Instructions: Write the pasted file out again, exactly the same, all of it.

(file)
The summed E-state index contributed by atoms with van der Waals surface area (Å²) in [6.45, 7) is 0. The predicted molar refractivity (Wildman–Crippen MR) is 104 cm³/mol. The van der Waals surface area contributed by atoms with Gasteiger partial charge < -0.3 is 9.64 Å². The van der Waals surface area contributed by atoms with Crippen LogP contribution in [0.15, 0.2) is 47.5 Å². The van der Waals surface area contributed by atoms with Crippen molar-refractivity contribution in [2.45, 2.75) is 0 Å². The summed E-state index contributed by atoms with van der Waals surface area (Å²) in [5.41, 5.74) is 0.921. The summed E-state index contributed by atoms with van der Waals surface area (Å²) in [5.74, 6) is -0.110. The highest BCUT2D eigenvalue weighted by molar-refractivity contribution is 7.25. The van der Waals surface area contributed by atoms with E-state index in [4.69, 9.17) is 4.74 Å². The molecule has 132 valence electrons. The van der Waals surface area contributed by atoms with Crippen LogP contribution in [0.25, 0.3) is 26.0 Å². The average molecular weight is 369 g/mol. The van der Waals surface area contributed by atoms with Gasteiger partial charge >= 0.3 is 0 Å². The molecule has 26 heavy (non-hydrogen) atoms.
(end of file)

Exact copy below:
The summed E-state index contributed by atoms with van der Waals surface area (Å²) in [6.45, 7) is 0. The predicted molar refractivity (Wildman–Crippen MR) is 104 cm³/mol. The van der Waals surface area contributed by atoms with Gasteiger partial charge < -0.3 is 9.64 Å². The van der Waals surface area contributed by atoms with Crippen LogP contribution in [0.15, 0.2) is 47.5 Å². The van der Waals surface area contributed by atoms with Crippen molar-refractivity contribution in [2.45, 2.75) is 0 Å². The summed E-state index contributed by atoms with van der Waals surface area (Å²) in [5.41, 5.74) is 0.921. The summed E-state index contributed by atoms with van der Waals surface area (Å²) in [5.74, 6) is -0.110. The highest BCUT2D eigenvalue weighted by molar-refractivity contribution is 7.25. The van der Waals surface area contributed by atoms with E-state index in [4.69, 9.17) is 4.74 Å². The molecule has 132 valence electrons. The van der Waals surface area contributed by atoms with Crippen LogP contribution in [0.25, 0.3) is 26.0 Å². The average molecular weight is 369 g/mol. The van der Waals surface area contributed by atoms with Gasteiger partial charge >= 0.3 is 0 Å². The molecule has 26 heavy (non-hydrogen) atoms.